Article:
George Moore

Why We Work With Our Hands

for Fred
     
   

Because they are sympathetic with the wood
and know the purity of its frozen rivers, the red
that does not bleed, the white sapwood that slows
even as the seasons slow, their mazy grains,
their longevity, the way trees never move
and move continuously. 

Because we come with these light creatures
who live at the outposts of our bodies, these
ministers to the world’s savageries,
that touch the wood as if it were alive, knowing
how it grew in our absence, within the silent copse,
under the pleasure of a dark canopy.

The board balances on the dead planks of its horse
and the wood smells sweet with a residue of its love,
aroused, as it should be, for we know wood
as our bodies know lovers, by the grain and sinew
of their masks. The chair made by a man who died
goes to auction and the hands forget. 

They suffer the haphazard swings and bruises of unuse.
But the wood remembers, in its slowing labyrinth
the last monsoon, the felling, the rings that harden
into histories.  Into fingerprints that foretell
the hand’s return.  So when the wood is soaked
and bent to hoop, rain gathers in its barrels

or sails carry it out to mount a last resistance
on the sea.  Or men take it up and nail together
the frames of houses, feeling at once its
lightness and surrender, knowing that dust
in time must settle like moth silk on its eyes
and rains again will rattoon its limbs with crucifixions.

     
         
 

The Real Thing

     
   

No matter how old you get
the real thing waits.

It might be a matter of days
or years.  It might be the next

century.  The real thing
inhabits the spaces you create

with your eyes closed
with your insides out.

And for that reason
it remains invisible to you

beyond the reach of eyes
and ears, beyond the mind’s

greediness for inclusion, eluding
the fullness of absolute being.

The real thing does not confuse
so much as it shapeshifts

when confusion intrudes.
You have it but you have it not.

It escapes you but it is you.
The years roll by unnoticed

until one day, suddenly, coming
upon yourself, unafraid, you find

you’ve been waiting all along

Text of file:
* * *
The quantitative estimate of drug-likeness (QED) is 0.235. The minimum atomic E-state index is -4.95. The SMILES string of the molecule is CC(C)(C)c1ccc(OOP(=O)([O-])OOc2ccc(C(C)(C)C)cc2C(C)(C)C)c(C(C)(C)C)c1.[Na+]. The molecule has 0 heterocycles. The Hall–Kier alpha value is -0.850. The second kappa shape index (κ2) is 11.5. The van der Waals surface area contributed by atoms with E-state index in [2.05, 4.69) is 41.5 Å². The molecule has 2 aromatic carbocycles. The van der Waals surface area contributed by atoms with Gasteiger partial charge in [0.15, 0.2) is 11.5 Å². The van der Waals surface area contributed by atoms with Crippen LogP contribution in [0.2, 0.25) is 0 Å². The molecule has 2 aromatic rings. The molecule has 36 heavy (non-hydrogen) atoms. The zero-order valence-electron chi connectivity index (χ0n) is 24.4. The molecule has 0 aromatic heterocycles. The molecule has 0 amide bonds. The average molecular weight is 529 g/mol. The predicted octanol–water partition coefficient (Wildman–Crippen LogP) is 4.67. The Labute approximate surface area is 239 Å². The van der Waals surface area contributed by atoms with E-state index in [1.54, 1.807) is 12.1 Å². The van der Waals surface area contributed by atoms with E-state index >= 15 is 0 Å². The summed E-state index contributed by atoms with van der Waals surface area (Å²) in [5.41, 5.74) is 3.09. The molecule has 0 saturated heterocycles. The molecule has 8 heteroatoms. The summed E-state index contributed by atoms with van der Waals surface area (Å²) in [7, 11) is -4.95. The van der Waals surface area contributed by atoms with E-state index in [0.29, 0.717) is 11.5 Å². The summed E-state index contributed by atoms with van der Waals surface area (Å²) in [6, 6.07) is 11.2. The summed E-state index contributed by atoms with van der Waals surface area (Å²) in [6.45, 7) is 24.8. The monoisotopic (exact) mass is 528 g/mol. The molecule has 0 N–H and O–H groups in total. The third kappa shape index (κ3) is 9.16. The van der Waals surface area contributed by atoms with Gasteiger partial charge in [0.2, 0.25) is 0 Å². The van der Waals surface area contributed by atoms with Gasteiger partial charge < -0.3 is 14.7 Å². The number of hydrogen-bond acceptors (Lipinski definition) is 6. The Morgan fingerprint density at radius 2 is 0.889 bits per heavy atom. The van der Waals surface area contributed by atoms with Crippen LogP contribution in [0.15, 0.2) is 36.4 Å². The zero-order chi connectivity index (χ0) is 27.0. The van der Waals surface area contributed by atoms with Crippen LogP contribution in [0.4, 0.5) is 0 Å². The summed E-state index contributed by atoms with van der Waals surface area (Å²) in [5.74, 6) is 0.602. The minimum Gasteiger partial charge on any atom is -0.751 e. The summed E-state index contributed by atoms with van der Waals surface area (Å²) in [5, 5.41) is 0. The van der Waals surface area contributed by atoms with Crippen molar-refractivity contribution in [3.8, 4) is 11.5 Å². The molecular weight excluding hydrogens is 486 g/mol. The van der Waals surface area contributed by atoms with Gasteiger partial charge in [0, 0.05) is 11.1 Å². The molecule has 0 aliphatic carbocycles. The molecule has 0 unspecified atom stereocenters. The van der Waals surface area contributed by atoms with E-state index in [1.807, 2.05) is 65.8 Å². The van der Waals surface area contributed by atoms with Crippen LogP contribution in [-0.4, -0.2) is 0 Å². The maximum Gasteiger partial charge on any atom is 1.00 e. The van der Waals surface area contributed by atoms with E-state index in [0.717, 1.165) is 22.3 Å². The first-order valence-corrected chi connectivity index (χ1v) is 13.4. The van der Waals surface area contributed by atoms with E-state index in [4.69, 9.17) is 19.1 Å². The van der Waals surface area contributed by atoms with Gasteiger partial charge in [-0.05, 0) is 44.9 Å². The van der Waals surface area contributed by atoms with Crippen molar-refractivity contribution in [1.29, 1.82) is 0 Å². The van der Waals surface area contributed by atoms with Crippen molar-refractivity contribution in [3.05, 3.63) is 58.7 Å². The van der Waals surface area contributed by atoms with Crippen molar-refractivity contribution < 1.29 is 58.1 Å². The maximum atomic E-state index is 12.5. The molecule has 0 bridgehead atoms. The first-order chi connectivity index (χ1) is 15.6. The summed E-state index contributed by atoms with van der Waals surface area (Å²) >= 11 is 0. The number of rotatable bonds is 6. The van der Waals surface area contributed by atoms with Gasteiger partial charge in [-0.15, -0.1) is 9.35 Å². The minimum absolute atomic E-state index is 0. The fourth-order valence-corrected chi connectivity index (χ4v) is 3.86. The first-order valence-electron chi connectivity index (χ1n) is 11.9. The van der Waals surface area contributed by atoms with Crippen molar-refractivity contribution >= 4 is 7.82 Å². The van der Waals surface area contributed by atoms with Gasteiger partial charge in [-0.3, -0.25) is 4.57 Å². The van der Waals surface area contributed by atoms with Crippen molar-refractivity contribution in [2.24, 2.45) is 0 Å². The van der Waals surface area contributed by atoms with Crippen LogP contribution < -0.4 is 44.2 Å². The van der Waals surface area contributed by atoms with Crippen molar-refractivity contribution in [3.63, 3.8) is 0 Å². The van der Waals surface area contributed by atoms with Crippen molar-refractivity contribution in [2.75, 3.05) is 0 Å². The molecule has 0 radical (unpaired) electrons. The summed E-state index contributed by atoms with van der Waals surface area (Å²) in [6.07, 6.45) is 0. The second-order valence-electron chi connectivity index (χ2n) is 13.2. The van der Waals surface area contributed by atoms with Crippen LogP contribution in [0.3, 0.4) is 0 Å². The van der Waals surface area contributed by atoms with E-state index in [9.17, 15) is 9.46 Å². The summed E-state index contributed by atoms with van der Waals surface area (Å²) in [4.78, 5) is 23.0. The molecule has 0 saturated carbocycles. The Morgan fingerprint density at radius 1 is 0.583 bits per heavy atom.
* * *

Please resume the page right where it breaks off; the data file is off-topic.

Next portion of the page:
in the middle of the real thing.

     
         
 

Subways in Europe

     
   

I ride out into nowhere on the Paris blue line
because it is Paris after all, and riding is being
anywhere else but home on a bus out West.
There are people who think riding the subways
of Europe is only a way to get around, to work
or the theater, to a bookstore, or some place
like a destination, with a purpose, a goal. But
I ride for the pleasure of the displacement,
distance grows in me like a nervous worm. 
No one rides the subways here just for the ride. 
They believe in destiny. I ride through factory towns
on the outskirts of cities, through neighborhoods
where the incomprehensible graffiti screams, words
whipped up out of a maelstrom of urban languages,
ride through subsistence gardens planted along tracks
that feed those who cannot ride the subways
for pleasure.  It is a time machine, this subway,
journeying back into the world’s fine, forgotten
ancestry.  It’s a spider that feeds on my desire
for the oldest forms of communion.

     
         
 

The Poet's Place

     
   

Some say the poet’s place is in the city
washing himself in the human lees
the dirt men make that does not blow away

Some say the poet’s place is in the snowy fields
watching as the blackbirds cross a winter day
making out that this is their eternity

Some say the poet’s place is on a mountain
like the sage, living alone out in some cave
and knowing God as a lover.

I say the poet’s place is here under a stone bridge
on the first page, salamander sleeping in the mud
that daylight startles and night rescues.

Others will say the poet’s place is at the head
of the class, like an actor on a stage, rehearsing
forgotten beauties he wishes he had seen.

But the poet’s place is here in a language
sleeping under the word, turning
in the curve of another’s ear.

     
           
 
      return to poetry
 

George Moore teaches at the University of Colorado, Boulder. His fourth collection of poetry, Children's Drawings of the Universe, will be published by Salmon Press in 2012. Other work has appeared in The Atlantic, Poetry, Northwest Review, Colorado Review, and elsewhere. He was nominated last year for two Pushcart Prizes, and was a finalist for The Rhysling Poetry Prize and the Wolfson Poetry Prize.